Mirabell Palace with its gardens is part of the Historic Centre of the City of Salzburg UNESCO World Heritage Site. The palace was built about 1606 on the shore of the Salzach river north of the medieval city walls, at the behest of Prince-Archbishop Wolf Dietrich Raitenau. The Archbishop suffered from gout and had a stroke the year before; to evade the narrow streets of the city, he decided to erect a pleasure palace for him and his mistress Salome Alt. Allegedly built within six months according to Italian and French models, it was initially named Altenau Castle.
When Raitenau was deposed and arrested at Hohensalzburg Castle in 1612, his successor Mark Sittich von Hohenems expelled Salome Alt and her family from the premises. Mark Sittich gave the palace its current name from Italian word mirabile ('amazing'). It was rebuilt in a lavish Baroque style from 1721 to 1727, according to plans designed by Johann Lukas von Hildebrandt.
On 1 June 1815 the later King Otto of Greece was born here, while his father, the Wittelsbach crown prince Ludwig I of Bavaria served as stadtholder in the former Electorate of Salzburg. The current Neoclassical appearance dates from about 1818, when the place was restored after a blaze. Archbishop Maximilian Joseph von Tarnóczy resided here from 1851 to 1863. The father of Hans Makart worked here as a chamberlain. Joachim Haspinger (1776-1858), Capuchin priest and a leader of the Tyrolean Rebellion, spent his last year in a small flat.
The palace was purchased by the City of Salzburg in 1866. After World War II it was temporarily used for the mayor's office and housed several departments of the municipal administration.
The Marble Hall of Mirabell Palace is the venue of the Salzburg Palace Concerts, directed by Luz Leskowitz. It is also a popular location for weddings.
The Mirabellgarten was laid out under Prince-Archbishop Johann Ernst von Thun from 1687 according to plans designed by Johann Bernhard Fischer von Erlach. In its geometrically-arranged gardens are mythology-themed statues dating from 1730 and four groups of sculpture, created by Italian sculptor Ottavio Mosto from 1690. It is noted for its boxwood layouts, including a sylvan theater designed between 1704 and 1718. An orangery was added in 1725.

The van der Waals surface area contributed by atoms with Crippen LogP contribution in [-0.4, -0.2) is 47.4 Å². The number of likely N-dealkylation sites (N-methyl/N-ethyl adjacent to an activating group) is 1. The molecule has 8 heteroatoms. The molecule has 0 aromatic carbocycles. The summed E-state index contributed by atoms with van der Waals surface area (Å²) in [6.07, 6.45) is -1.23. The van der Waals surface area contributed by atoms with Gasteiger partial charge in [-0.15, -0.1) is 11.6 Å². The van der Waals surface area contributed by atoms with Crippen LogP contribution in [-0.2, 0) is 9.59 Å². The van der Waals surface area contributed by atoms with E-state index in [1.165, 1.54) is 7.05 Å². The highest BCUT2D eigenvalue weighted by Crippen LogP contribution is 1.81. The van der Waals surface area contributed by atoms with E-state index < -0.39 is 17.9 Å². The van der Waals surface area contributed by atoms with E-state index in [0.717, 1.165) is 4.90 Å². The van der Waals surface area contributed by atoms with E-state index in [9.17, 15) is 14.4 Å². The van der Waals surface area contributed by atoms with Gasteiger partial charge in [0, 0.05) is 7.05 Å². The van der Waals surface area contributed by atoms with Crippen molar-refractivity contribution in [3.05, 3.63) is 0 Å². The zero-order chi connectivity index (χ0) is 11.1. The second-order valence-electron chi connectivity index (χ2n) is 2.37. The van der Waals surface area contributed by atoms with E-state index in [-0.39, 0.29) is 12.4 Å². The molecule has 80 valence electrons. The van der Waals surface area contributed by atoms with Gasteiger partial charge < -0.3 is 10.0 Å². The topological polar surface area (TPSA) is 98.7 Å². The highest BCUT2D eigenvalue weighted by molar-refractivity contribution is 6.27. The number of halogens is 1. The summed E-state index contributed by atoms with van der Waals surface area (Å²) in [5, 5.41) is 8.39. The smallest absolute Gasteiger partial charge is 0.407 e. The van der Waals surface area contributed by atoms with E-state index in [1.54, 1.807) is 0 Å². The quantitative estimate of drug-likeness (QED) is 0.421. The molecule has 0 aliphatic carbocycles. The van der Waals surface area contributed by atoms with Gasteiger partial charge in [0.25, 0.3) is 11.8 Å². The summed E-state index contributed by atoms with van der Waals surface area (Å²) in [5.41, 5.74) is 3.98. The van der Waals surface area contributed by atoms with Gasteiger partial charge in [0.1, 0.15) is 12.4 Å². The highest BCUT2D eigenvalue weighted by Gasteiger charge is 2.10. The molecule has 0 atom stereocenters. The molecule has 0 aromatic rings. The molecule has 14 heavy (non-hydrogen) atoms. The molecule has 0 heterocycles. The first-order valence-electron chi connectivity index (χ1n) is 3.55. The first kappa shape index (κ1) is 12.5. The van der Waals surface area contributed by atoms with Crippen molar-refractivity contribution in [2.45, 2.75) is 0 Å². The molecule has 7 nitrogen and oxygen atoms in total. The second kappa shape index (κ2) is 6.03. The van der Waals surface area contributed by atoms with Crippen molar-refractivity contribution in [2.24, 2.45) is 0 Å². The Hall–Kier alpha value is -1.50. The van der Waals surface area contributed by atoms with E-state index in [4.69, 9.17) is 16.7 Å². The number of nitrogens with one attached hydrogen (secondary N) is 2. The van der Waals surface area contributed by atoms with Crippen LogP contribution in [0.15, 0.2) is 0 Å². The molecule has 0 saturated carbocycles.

The gardens were made accessible to the public under Emperor Franz Joseph I of Austria. Up to today, it is one of the most popular tourists' attraction in Salzburg. Several scenes from The Sound of Music were filmed here.References:
Derbent is the southernmost city in Russia, occupying the narrow gateway between the Caspian Sea and the Caucasus Mountains connecting the Eurasian steppes to the north and the Iranian Plateau to the south. Derbent claims to be the oldest city in Russia with historical documentation dating to the 8th century BCE. Due to its strategic location, over the course of history, the city changed ownership many times, particularly among the Persian, Arab, Mongol, Timurid, Shirvan and Iranian kingdoms.
Derbent has archaeological structures over 5,000 years old. As a result of this geographic peculiarity, the city developed between two walls, stretching from the mountains to the sea. These fortifications were continuously employed for a millennium and a half, longer than any other extant fortress in the world.
A traditionally and historically Iranian city, the first intensive settlement in the Derbent area dates from the 8th century BC. The site was intermittently controlled by the Persian monarchs, starting from the 6th century BC. Until the 4th century AD, it was part of Caucasian Albania which was a satrap of the Achaemenid Persian Empire. In the 5th century Derbent functioned as a border fortress and the seat of Sassanid Persians. Because of its strategic position on the northern branch of the Silk Route, the fortress was contested by the Khazars in the course of the Khazar-Arab Wars. In 654, Derbent was captured by the Arabs.
The Sassanid fortress does not exist any more, as the famous Derbent fortress as it stands today was built from the 12th century onward. Derbent became a strong military outpost and harbour of the Sassanid empire. During the 5th and 6th centuries, Derbent also became an important center for spreading the Christian faith in the Caucasus.
The site continued to be of great strategic importance until the 19th century. Today the fortifications consist of two parallel defence walls and Naryn-Kala Citadel. The walls are 3.6km long, stretching from the sea up to the mountains. They were built from stone and had 73 defence towers. 9 out of the 14 original gates remain.
In Naryn-Kala Citadel most of the old buildings, including a palace and a church, are now in ruins. It also holds baths and one of the oldest mosques in the former USSR.
In 2003, UNESCO included the old part of Derbent with traditional buildings in the World Heritage List.